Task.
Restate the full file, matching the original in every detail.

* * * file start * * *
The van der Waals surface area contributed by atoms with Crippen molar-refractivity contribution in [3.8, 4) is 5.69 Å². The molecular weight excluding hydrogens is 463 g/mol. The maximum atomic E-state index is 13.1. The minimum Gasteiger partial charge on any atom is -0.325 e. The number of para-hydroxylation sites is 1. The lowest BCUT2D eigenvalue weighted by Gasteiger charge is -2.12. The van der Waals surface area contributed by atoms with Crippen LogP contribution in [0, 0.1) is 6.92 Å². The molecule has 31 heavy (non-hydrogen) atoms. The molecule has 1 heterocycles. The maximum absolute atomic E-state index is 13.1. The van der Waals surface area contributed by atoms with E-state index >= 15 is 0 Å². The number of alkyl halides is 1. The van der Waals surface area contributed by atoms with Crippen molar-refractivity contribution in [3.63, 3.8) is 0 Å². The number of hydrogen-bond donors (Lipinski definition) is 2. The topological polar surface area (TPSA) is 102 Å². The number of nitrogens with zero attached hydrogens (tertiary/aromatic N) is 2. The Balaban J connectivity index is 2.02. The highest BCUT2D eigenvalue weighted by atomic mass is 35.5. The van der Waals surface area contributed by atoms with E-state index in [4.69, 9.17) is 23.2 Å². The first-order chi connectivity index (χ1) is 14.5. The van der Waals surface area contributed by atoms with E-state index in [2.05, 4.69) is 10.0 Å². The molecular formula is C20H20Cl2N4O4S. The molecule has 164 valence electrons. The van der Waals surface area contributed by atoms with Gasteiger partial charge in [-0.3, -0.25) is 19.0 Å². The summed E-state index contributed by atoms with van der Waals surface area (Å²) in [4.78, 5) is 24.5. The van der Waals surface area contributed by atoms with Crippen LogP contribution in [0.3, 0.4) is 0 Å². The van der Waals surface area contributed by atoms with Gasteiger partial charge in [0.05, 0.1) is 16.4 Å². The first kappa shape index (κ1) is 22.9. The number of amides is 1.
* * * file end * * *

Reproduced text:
The van der Waals surface area contributed by atoms with Crippen molar-refractivity contribution in [3.8, 4) is 5.69 Å². The molecular weight excluding hydrogens is 463 g/mol. The maximum atomic E-state index is 13.1. The minimum Gasteiger partial charge on any atom is -0.325 e. The number of para-hydroxylation sites is 1. The lowest BCUT2D eigenvalue weighted by Gasteiger charge is -2.12. The van der Waals surface area contributed by atoms with Crippen LogP contribution in [0, 0.1) is 6.92 Å². The molecule has 31 heavy (non-hydrogen) atoms. The molecule has 1 heterocycles. The maximum absolute atomic E-state index is 13.1. The van der Waals surface area contributed by atoms with E-state index >= 15 is 0 Å². The number of alkyl halides is 1. The van der Waals surface area contributed by atoms with Crippen molar-refractivity contribution in [3.63, 3.8) is 0 Å². The number of hydrogen-bond donors (Lipinski definition) is 2. The topological polar surface area (TPSA) is 102 Å². The number of nitrogens with zero attached hydrogens (tertiary/aromatic N) is 2. The Balaban J connectivity index is 2.02. The highest BCUT2D eigenvalue weighted by atomic mass is 35.5. The van der Waals surface area contributed by atoms with E-state index in [4.69, 9.17) is 23.2 Å². The first-order chi connectivity index (χ1) is 14.5. The van der Waals surface area contributed by atoms with E-state index in [2.05, 4.69) is 10.0 Å². The molecular formula is C20H20Cl2N4O4S. The molecule has 164 valence electrons. The van der Waals surface area contributed by atoms with Gasteiger partial charge in [-0.3, -0.25) is 19.0 Å². The summed E-state index contributed by atoms with van der Waals surface area (Å²) in [4.78, 5) is 24.5. The van der Waals surface area contributed by atoms with Crippen LogP contribution in [0.3, 0.4) is 0 Å². The van der Waals surface area contributed by atoms with Gasteiger partial charge in [0.05, 0.1) is 16.4 Å². The first kappa shape index (κ1) is 22.9. The number of amides is 1.